The answer to the second question — why there’s a widespread perception that government spending has surged, when it hasn’t — is that there has been a disinformation campaign from the right, based on the usual combination of fact-free assertions and cooked numbers. And this campaign has been effective in part because the Obama administration hasn’t offered an effective reply.

Actually, the administration has had a messaging problem on economic policy ever since its first months in office, when it went for a stimulus plan that many of us warned from the beginning was inadequate given the size of the economy’s troubles. You can argue that Mr. Obama got all he could — that a larger plan wouldn’t have made it through Congress (which is questionable), and that an inadequate stimulus was much better than none at all (which it was). But that’s not an argument the administration ever made. Instead, it has insisted throughout that its original plan was just right, a position that has become increasingly awkward as the recovery stalls.

And a side consequence of this awkward positioning is that officials can’t easily offer the obvious rebuttal to claims that big spending failed to fix the economy — namely, that thanks to the inadequate scale of the Recovery Act, big spending never happened in the first place.

But if they won’t say it, I will: if job-creating government spending has failed to bring down unemployment in the Obama era, it’s not because it doesn’t work; it’s because it wasn’t tried.

OK, Krugie. How about we have a look at some … you know … facts? Because, you’re absolutely right, making fact-free assertions is a bad bad bad! Here is the latest chart on total US government spending as % of GDP, that is all federal, all state, and all local expenses, even including federal grants. This chart does not include any estimates except numbers before 1948. All recent numbers are 100% finalized:

government-expenses-growth-1930-2009-b2

Just for the sake of 100% certainty, I am not including the projections for 2010 and the following years, but only confirmed and finalized data!

I mean, this stuff is out there, at the click of a Search button, readily available to anyone who is unbiased, curious and interested in truth and objective analysis. So why is it that a Paul Krugman would ignore it? Hmmmmmm … really really I wonder … :)

Luckily there is a very simple and uncomplicated solution … tune out from such clowns.

Update:

I will below list the most popular counter “arguments” to what I wrote above:

1. Absolute vs. Relative Figures

This is almost a given for bigots. When they see relative numbers they will tell you that spending only went up as % of GDP because GDP fell, because, you see, we are in a recession and so all the stuff I wrote above doesn’t count!!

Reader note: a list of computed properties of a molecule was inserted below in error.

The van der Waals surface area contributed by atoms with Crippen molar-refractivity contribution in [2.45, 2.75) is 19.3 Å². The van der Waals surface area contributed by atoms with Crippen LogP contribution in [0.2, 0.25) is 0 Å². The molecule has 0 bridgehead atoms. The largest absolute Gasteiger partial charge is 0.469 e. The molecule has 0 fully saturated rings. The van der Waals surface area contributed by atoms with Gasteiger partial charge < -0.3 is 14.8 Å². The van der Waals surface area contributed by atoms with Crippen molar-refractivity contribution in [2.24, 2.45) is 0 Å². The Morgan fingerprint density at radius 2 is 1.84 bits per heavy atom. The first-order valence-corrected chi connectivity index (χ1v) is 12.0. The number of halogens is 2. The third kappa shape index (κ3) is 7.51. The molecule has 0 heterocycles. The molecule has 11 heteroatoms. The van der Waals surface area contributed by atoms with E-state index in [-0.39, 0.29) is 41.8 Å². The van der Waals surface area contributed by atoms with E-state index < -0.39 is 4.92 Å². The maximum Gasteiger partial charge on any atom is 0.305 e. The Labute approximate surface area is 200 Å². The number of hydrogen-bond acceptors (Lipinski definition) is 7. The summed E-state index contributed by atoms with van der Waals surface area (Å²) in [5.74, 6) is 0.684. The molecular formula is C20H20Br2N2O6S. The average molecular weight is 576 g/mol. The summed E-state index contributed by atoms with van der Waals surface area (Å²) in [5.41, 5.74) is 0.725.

OK, then let’s have a look at the absolute numbers, in $ billions:

2000 2,830.5
2001 2,982.8
2002 3,208.4
2003 3,432.6
2004 3,610.1
2005 3,860.1
2006 4,118.5
2007 4,289.4
2008 4,668.0
2009 5,139.9

Absolute numbers, anyone?

2. TARP doesn’t count!

Once people see that their assertion is completely wrong they will have to adjust the numbers to their liking. When reality doesn’t conform with bigoted ideas, then reality has to be modified. The inevitable outcome is that they will start excluding certain categories of government spending, with the objective of finally arriving at an adjusted number that fits in their small mental box.

TARP is a popular one because, you see, it will be paid back!

To that I can only say: That’s great! So then once it does get paid back, and Congress, in its almost infinite wisdom and fiscal prudence, decides to pay it back to the people without borrowing any more money, then I will gladly review the budget numbers at that time and be impressed by how much the budget declines in that year.

But as it stands currently, the money has been spent and pumped into circulation. So how about we observe actual, current numbers that we know of, and don’t make up an alternate reality or pretend to know the future?

I have my own predictions: I say none of this money will be paid back to the people, it will all be spent on other programs. But am I using that as part of my current argument? No. Because it is a guess, albeit one that I believe is a bit more accurate and a bit more based on economic history of, say, the past 5000 years of public finances. But I may be wrong and I would gladly stand corrected.

At any rate, such guesswork is completely misplaced when it comes to observing actual numbers.

But the good thing about a logical and consistent position is that it doesn’t matter what you throw at it. It stands on a firm and unassailable structure.

So let’s say TARP is completely irrelevant and the money is magically to be excluded from the calculation. The total actually handed out under TARP at this point is $356 billion. So let’s deduct that number, in equal proportions from the budget of 2008 and 2009, just for the sake of these people’s argument, just to try to make it as easy as possible for them:

That gives us $4,490 billion for 2008 and $4,961 billion for 2009, or 31% and 34.8% of GDP respectively.